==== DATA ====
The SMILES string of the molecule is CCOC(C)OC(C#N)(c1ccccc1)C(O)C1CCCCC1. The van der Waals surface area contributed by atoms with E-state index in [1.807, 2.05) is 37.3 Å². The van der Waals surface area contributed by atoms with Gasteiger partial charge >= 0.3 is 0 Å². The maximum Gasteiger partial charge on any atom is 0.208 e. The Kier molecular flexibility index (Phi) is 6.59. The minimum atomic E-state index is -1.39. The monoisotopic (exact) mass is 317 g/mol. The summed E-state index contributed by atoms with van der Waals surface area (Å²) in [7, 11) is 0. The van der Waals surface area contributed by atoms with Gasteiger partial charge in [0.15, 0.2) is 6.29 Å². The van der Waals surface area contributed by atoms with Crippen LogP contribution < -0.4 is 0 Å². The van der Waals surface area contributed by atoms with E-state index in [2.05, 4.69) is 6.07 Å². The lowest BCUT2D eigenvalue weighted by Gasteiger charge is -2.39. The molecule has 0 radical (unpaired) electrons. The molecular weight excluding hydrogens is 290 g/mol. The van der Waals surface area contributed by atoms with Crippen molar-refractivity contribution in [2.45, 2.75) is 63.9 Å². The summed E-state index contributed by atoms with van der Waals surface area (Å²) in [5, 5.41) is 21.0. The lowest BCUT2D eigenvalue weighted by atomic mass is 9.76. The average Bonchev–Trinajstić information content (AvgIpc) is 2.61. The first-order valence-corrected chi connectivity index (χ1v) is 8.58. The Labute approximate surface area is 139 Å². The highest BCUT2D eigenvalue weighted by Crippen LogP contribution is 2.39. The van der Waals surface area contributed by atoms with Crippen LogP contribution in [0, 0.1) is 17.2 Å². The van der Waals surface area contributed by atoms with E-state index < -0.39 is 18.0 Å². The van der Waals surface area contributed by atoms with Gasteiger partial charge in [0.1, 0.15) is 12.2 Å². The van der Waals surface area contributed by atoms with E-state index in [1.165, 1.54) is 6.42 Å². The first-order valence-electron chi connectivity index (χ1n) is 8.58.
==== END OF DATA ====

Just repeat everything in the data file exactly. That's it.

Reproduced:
The SMILES string of the molecule is CCOC(C)OC(C#N)(c1ccccc1)C(O)C1CCCCC1. The van der Waals surface area contributed by atoms with E-state index in [1.807, 2.05) is 37.3 Å². The van der Waals surface area contributed by atoms with Gasteiger partial charge >= 0.3 is 0 Å². The maximum Gasteiger partial charge on any atom is 0.208 e. The Kier molecular flexibility index (Phi) is 6.59. The minimum atomic E-state index is -1.39. The monoisotopic (exact) mass is 317 g/mol. The summed E-state index contributed by atoms with van der Waals surface area (Å²) in [7, 11) is 0. The van der Waals surface area contributed by atoms with Gasteiger partial charge in [0.15, 0.2) is 6.29 Å². The van der Waals surface area contributed by atoms with Crippen LogP contribution < -0.4 is 0 Å². The van der Waals surface area contributed by atoms with E-state index in [2.05, 4.69) is 6.07 Å². The lowest BCUT2D eigenvalue weighted by Gasteiger charge is -2.39. The molecule has 0 radical (unpaired) electrons. The molecular weight excluding hydrogens is 290 g/mol. The van der Waals surface area contributed by atoms with Crippen molar-refractivity contribution in [2.45, 2.75) is 63.9 Å². The summed E-state index contributed by atoms with van der Waals surface area (Å²) in [5, 5.41) is 21.0. The lowest BCUT2D eigenvalue weighted by atomic mass is 9.76. The average Bonchev–Trinajstić information content (AvgIpc) is 2.61. The first-order valence-corrected chi connectivity index (χ1v) is 8.58. The Labute approximate surface area is 139 Å². The highest BCUT2D eigenvalue weighted by Crippen LogP contribution is 2.39. The van der Waals surface area contributed by atoms with Crippen LogP contribution in [0, 0.1) is 17.2 Å². The van der Waals surface area contributed by atoms with E-state index < -0.39 is 18.0 Å². The van der Waals surface area contributed by atoms with Gasteiger partial charge in [0.1, 0.15) is 12.2 Å². The van der Waals surface area contributed by atoms with E-state index in [1.165, 1.54) is 6.42 Å². The first-order valence-electron chi connectivity index (χ1n) is 8.58.